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lishing it, in their manner, with many additional fables.*
"When the time shall
come, then shall the power, the punishment, and the judgment take place, which the
This writer, in his aërial peregrinations, professes to have entered Paradise and seen the tree of life;" its leaf, its flowers, and its bark never withered, and its fruit was beautiful. Its fruit resembled the cluster of the palm......when all shall be punished and consumed for ever, this shall be bestowed on the righteous and humble. The fruit of this tree shall be given to the elect. For towards the north, life shall be planted in the holy place, towards the habitation of the everlasting King. The sweet odour shall enter into their bones, and they shall live a long life on the earth, as thy forefathers have lived, neither in their days shall sorrow, distress, trouble, and punishment afflict them.' He saw also the tree of knowledge, "it was like a species of tamarind tree, bearing fruit which resembled grapes, extremely fine, and its fragrance extended to a considerable distance."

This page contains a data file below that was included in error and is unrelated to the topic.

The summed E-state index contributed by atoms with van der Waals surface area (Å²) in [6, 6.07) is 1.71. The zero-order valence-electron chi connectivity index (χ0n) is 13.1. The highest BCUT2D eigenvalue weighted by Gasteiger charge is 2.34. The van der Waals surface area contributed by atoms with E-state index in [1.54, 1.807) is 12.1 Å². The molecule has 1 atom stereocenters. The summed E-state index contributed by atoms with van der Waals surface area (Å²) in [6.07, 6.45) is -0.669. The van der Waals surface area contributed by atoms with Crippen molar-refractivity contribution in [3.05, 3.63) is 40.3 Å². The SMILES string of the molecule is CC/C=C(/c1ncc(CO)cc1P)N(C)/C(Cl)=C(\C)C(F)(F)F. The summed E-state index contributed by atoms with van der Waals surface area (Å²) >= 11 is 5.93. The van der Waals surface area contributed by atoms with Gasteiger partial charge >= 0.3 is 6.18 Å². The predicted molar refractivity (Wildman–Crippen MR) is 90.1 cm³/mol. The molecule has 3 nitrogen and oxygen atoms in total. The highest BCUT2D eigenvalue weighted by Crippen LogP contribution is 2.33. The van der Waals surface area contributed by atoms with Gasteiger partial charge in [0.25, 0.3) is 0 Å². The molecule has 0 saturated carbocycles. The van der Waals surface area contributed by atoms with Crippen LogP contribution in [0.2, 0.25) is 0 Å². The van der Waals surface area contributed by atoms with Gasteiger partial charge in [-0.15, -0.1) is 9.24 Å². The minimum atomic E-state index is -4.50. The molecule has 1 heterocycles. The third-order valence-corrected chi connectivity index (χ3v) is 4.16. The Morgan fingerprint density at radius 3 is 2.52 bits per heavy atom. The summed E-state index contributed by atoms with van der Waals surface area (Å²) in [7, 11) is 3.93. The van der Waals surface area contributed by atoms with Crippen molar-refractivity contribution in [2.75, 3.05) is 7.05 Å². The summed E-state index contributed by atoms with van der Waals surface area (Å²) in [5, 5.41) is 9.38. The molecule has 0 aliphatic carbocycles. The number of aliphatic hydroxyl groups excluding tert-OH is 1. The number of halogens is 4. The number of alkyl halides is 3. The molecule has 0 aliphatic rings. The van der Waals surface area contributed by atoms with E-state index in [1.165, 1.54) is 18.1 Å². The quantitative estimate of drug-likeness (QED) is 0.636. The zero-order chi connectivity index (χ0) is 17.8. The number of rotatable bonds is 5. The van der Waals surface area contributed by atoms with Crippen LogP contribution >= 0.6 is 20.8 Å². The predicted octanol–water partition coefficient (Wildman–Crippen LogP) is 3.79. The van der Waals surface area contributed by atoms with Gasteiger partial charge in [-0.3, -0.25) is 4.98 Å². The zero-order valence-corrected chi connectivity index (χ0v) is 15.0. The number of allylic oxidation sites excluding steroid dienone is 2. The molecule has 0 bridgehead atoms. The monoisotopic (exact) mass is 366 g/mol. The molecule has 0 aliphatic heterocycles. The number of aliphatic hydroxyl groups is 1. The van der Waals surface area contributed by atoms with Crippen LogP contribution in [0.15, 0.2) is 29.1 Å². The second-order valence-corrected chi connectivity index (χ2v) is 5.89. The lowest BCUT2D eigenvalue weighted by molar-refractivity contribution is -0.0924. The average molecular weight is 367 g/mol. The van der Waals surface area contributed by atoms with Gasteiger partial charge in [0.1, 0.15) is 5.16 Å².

He speaks of a future resurrection not to be prevented by any catastrophe or mutation to which the body may have been subjected. "And it shall be that those who have been destroyed in the desert, and who have been devoured by the fish of the sea, and by wild beasts, shall return and trust in the day of the Elect One; for none shall perish in the presence of the Lord of Spirits, nor shall any be capable of perishing" (cap. 60).
But in the meantime the souls of the dead are located in a sort of Hades, awaiting the great judgment; the souls of the righteous in a delightful place, the souls of the wicked in a place of chastisement; a great chasm of water with light above it separating the good from the evil. "I saw a great lofty mountain, a strong rock, and four delightful places; internally it was deep, capacious, and very smooth, as smooth as if it had been rolled over." Raphael tells him that "these were the delightful places where the spirits, the souls of the dead, will be collected; for them were they formed; and here will be collected all the souls of the sons of men." Here he saw the soul of Abel sending up accusations to heaven against Cain and his seed, in which occupation he would be employed until the seed of Cain "should be destroyed from the face of the earth" (cap. 22.)